Porn addiction: what’s the fuss?

Shutterstock
With the recent buzz around porn addiction, I decided to watch the movie Don Jon, the directorial debut of Joseph Gordan-Levitt of Mysterious Skin, Inception and Looper fame, to name a few. In the movie Gordan-Levitt plays Jon, a 20-something modern-day Don Juan whose list of priorities is pretty simple: “My body, my pad, my ride, my family, my church, my boys, my girls and my porn.”

He’s young, good-looking and financially independent, and has a very active sex life. However, Jon is more satisfied by pornography and sees no problem in this – until he meets the girl of his dreams, played by the sultry Scarlett Johansson.

She, however, is not as receptive as all his other one-night stands are to his sexual advances, which, to him, makes her all the more attractive (forbidden fruit being more alluring etc, etc).

Finally, the two have sex, but Jon is still dissatisfied, which forces him to acknowledge that he may actually have an addiction to porn – especially after his lady-love catches him masturbating to porn right after they’ve made love.

Long and hard facts


Before the dawn of the Internet, pornography was hard to come by and was only ever found in the suspicious-looking brown bags of customers leaving sex shops, under and inside the mattresses of prepubescent boys or considered a vile go-to sex aid for perverts and "ugly people who can’t get laid”.

However, as more people gain access to the Internet, the more people (under-aged kids included) are gaining access to pornography – and this previously unreached flurry of viewers are the ones who have turned the porn industry into a multi-billion dollar enterprise.

With an estimated 420 million sites to choose from, there is no shortage of material and the urge for more is just a click away. Some researchers have suggested that 37% to 80% of the Internet is porn.

These figures forced a panel of experts, in 2010, to testify before a US Senate subcommittee that "a product which millions of people consume is dangerously addictive." They were, of course, talking about pornography.

The panel likened the effects of porn on the brain to cocaine, called it toxic and posited that “prolonged exposure encourages a preference for group sex, sadomasochism and sexual contact with animals and children.”

But it would seem that not everyone is convinced that it is actually addictive because, just like the outrageous sex acts in porn movies, it seems the figures are also greatly exaggerated.

According to Ogi Ogas, one of the neuroscientists who wrote Billion Wicked Thoughts, out of the million most trafficked websites in 2010, only 42 337 were sex-related sites. That’s only about 4% of sites.

So, is it addiction or compulsion?

A medical debate presently rages on as to whether excessive porn use is a compulsion or an addiction.

In a WebMD feature, sex therapist Prof Louanne Cole Weston takes issue with calling problem behaviour involving porn an addiction.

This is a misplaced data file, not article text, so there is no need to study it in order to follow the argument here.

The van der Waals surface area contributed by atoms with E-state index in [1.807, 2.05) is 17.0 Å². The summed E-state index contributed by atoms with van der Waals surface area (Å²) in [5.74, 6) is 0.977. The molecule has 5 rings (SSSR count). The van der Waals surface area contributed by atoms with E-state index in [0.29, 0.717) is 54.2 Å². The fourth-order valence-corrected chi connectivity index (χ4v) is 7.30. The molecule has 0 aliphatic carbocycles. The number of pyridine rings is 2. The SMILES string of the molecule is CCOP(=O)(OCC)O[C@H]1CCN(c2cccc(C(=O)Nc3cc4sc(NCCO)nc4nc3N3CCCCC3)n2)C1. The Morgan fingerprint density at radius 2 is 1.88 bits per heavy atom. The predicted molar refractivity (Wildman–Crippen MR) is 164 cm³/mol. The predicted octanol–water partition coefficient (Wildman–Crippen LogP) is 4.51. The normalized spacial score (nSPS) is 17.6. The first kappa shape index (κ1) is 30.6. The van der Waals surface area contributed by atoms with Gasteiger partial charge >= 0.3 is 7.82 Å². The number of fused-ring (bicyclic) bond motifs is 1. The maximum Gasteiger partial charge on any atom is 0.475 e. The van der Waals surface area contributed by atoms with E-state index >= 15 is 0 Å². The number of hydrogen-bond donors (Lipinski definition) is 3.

“There’s no doubt that some people’s porn consumption gets them in trouble – in the form of maxed-out credit cards, lost sleep, neglected responsibilities, or neglected loved ones. But the difference between describing the behaviour as a compulsion or an addiction is subtle, but important,” Weston argues.

According to the Merriam Webster Online Dictionary, compulsion is “an irresistibly persistent impulse to perform an act (as excessive hand washing)”, while addiction is “a compulsive need for and use of a habit-forming substances such as drugs and is characterised by tolerance or well-defined physiological symptoms upon withdrawal.”

People are starting to take the condition seriously

Despite porn addiction not yet being listed in the Diagnostic And Statistical Manual Of Mental Disorders, as an official mental disorder like gambling or drug addictions, therapists and mostly religious support groups (for obvious reasons) alike are starting to take the condition seriously.

For what it’s worth, neither porn addiction nor sex addiction is presently classified as an official mental disorder. The popular opinion is that they are both compulsions that can have serious effects on an individual’s sexuality or social functioning.

However, all is not lost because any decent therapist, psychologist or psychiatrist will recognise this and provide you with tools to curb your dependency on pornography.

Essentially, it comes down to calling a spade a spade in order to treat it accordingly.

(Picture: Porn addiction from Shutterstock)

Watch the following videos:

What is porn addiction?



Porn addict shares his story



For more videos on porn addiction click on the following links:

Where can porn addicts go for help?
How porn addiction can affect your sex life
Porn addict says stigma slowed down his recovery


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